Sunday, June 10, 2012

Corby decision will make clemency on death row difficult

THE two Australians on death row in Indonesia will find it harder to have their death sentences commuted as a political and legal backlash grows against Schapelle Corby's successful appeal for clemency, legal experts say.

Hard-line anti-drugs body Granat has launched a challenge in Jakarta's administrative court against the Indonesian President's decision to cut Corby's sentence by five years to 15 years.
The lawsuit comes after a furious campaign of opposition by judges, ministers and the media against the president's clemency decision. Critics have accused President Susilo Bambang Yudhoyono of bowing to Australian political pressure, of ignoring the country's strict drug laws and of being inconsistent, after he said in 2006 he would not grant clemency in drugs cases.

Australian academic Tim Lindsey said ''the amount of political pressure will make SBY think twice about the other people who are asking for clemency, including those on death row''. 

Australians Andrew Chan and Myuran Sukumaran face the death penalty for their role in a 2005 attempt to smuggle heroin out of Bali. Lawyers have already lodged Chan's appeal for clemency with Mr Yudhoyono, and the deadline for Sukumaran's appeal is next month.

An Indonesian lawyer, who asked not to named, agreed it would make a successful clemency appeal for Chan and Sukumaran less likely. 

Australian lawyer Julian McMahon, had earlier said the president's grant of clemency to Corby was a good sign for his clients because it showed his flexibility. Mr McMahon said yesterday: ''We welcome any informed debate'', but said there were ''striking differences'' between Corby and his clients.

The first difference between the two cases was ''sincere confessions and regret for the crime'', and the second was ''years of intense work in the prison to assist educating and rehabilitating other prisoners''.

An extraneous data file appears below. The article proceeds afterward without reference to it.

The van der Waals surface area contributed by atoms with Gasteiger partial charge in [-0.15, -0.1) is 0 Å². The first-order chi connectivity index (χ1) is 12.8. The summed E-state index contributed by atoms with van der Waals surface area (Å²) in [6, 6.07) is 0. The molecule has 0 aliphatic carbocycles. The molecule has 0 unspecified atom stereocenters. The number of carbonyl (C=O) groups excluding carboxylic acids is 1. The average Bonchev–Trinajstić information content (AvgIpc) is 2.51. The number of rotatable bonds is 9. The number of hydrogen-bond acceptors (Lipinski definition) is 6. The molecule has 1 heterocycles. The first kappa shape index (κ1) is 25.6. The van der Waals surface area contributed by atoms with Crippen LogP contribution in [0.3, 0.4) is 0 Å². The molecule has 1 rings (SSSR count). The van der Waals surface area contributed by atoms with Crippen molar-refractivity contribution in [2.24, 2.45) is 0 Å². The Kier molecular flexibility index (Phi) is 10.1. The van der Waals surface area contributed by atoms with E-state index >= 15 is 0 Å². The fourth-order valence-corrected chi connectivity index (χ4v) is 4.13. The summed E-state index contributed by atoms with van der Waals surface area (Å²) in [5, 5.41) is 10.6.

''The details of Ms Corby's clemency and the new court case won't affect those distinguishing features,'' Mr McMahon said.

Todung Mulya Lubis, the men's Indonesian lawyer, would not be drawn yesterday on whether the backlash had increased the level of difficulty, saying only, ''we are pushing ahead with the case''.
A glimmer of hope for Chan and Sukumaran, however, can be found in the case lodged this week against Corby.

Their lawyers have argued that, because Corby was not under a sentence of death, she was in no need of humanitarian aid under the clemency law. The argument suggests that even the opponents of Corby's clemency might believe it is more reasonable in a death penalty case.

The lawyer taking the Granat case, Yusril Ihza Mahendra, is a former justice minister and has won a number of cases in the past by challenging decisions by Mr Yudhoyono, including overturning his appointment of an attorney-general in 2010.

He will argue Mr Yudhoyono's decision was invalid because he had failed to explain it, it was against the ''spirit'' of narcotics law, and it undermined Indonesia's commitments under the 1988 UN Convention on drugs.

Professor Lindsey said it appeared to be a weak case, but reflected Indonesia's politics, where many people now sought a platform by attacking Mr Yudhoyono, whose term as president expires in 2014. Michael Bachelard for Sydney Morning Herald

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